By Emily Goddard

Iain Murray 230513May 22 - The tragic death of British Olympic sailing champion Andrew Simpson, killed during a training session for the upcoming America's Cup, has forced organisers to introduce rule changes to improve safety at the regatta.

The 36-year-old Beijing 2008 Star class gold medallist died when his Artemis Racing AC72 catamaran capsized in San Francisco Bay earlier this month forcing the America's Cup Event Authority to review the structural integrity of the boats and their wing sails.

Limits on wind speeds, enhanced sailor safety equipment, including buoyancy aids, body armour, crew locator devices, hands-free breathing apparatus and high visibility helmets, as well as addition support equipment and race management were also among the 37 recommendations issued by regatta director Iain Murray (pictured top).

The recommendations have been incorporated into the safety plan produced by the America's Cup and forwarded to the United States Coast Guard.

Andrew Simpson 230513Andrew Simpson (front) was killed when his Artemis Racing boat capsized during a training exercise

"Producing and implementing the safety plan is within the scope of the America's Cup, as the sponsoring organisation for this summer's racing," America's Cup chief executive Stephen Barclay.

"This America's Cup safety plan is a necessary component of the permit application submitted to the Coast Guard for their consideration."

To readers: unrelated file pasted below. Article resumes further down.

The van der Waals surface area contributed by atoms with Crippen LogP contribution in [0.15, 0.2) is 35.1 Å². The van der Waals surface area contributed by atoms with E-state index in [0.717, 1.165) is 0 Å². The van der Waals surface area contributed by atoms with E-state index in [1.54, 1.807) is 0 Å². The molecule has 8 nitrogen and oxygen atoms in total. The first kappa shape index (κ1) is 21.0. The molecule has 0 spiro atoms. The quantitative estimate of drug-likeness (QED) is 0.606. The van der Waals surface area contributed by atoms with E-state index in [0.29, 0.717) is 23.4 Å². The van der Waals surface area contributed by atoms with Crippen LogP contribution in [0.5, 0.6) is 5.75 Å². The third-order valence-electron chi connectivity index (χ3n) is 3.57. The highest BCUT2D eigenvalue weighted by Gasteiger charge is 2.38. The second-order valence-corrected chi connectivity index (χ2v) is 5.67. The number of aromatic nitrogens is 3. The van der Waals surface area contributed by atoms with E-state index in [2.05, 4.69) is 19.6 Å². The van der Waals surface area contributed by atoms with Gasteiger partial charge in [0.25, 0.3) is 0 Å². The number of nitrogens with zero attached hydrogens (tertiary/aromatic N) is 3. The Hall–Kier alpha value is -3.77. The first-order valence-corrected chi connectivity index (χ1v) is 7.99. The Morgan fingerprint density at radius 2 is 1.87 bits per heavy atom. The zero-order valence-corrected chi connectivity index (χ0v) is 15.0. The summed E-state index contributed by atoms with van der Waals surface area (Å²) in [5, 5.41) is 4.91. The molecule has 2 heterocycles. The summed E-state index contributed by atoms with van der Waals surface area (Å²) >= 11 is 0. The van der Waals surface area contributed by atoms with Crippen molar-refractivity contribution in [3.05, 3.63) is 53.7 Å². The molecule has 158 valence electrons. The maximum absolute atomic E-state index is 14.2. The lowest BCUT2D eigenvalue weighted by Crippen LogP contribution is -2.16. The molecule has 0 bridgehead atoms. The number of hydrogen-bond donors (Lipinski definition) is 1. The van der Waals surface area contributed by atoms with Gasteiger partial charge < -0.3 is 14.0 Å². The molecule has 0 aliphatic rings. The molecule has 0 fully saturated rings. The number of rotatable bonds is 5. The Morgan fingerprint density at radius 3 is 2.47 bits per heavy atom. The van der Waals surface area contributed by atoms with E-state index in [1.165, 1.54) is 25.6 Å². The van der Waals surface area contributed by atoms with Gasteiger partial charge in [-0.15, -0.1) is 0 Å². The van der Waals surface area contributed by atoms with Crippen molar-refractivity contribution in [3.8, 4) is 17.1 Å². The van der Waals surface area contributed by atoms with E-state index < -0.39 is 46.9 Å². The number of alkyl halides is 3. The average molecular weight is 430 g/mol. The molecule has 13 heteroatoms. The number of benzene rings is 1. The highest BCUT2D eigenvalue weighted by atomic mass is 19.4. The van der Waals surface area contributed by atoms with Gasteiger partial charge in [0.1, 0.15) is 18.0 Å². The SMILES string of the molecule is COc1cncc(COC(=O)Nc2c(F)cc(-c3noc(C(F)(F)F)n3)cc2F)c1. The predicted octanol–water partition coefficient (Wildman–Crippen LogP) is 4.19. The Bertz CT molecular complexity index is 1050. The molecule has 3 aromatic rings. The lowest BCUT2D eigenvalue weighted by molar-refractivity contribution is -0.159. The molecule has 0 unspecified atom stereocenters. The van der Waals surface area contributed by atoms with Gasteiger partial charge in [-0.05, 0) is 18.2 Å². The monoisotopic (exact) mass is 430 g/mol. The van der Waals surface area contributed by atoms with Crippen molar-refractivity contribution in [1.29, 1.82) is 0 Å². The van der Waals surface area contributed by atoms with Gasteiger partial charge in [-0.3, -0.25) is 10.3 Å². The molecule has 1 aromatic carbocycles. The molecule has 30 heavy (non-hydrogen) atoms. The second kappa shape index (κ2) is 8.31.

Murray will now form a number of task forces to bring in experts to define additional technical recommendations for specific safety items such as protective gear for sailors.

"All four competing America's Cup teams have cooperated in an open, helpful and constructive way and the Review Committee noted there is a clear desire on the part of the teams to ensure the safety of the America's Cup as much as possible," said Murray.

"I want to thank the members of the Review Committee for their exceptional and efficient work."

Artemis say they will only race if the sailors feeling safe doing soArtemis say they will only race if the sailors feeling safe doing so

Artemis Racing of Sweden, Italy's Luna Rossa and Emirates Team New Zealand, are all scheduled to begin competing on July 4 for the right to challenge Oracle for the America's Cup, with the championship regatta scheduled for September.

However, Artemis said in a statement that although the team is back to work it "will only race if our sailing team believes they are safe racing AC72s".

It also said it is still in the process of conducting its own review of the fatal accident.

"Regarding the accident on San Francisco Bay, Artemis Racing is still in the process of conducting its own internal review," chief executive Paul Cayard explained.

"I understand that frustration exists out there because questions remain about the accident.

"It was, however, a complex event."

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May 2013: Olympic sailing champion Simpson dies in America's Cup training accident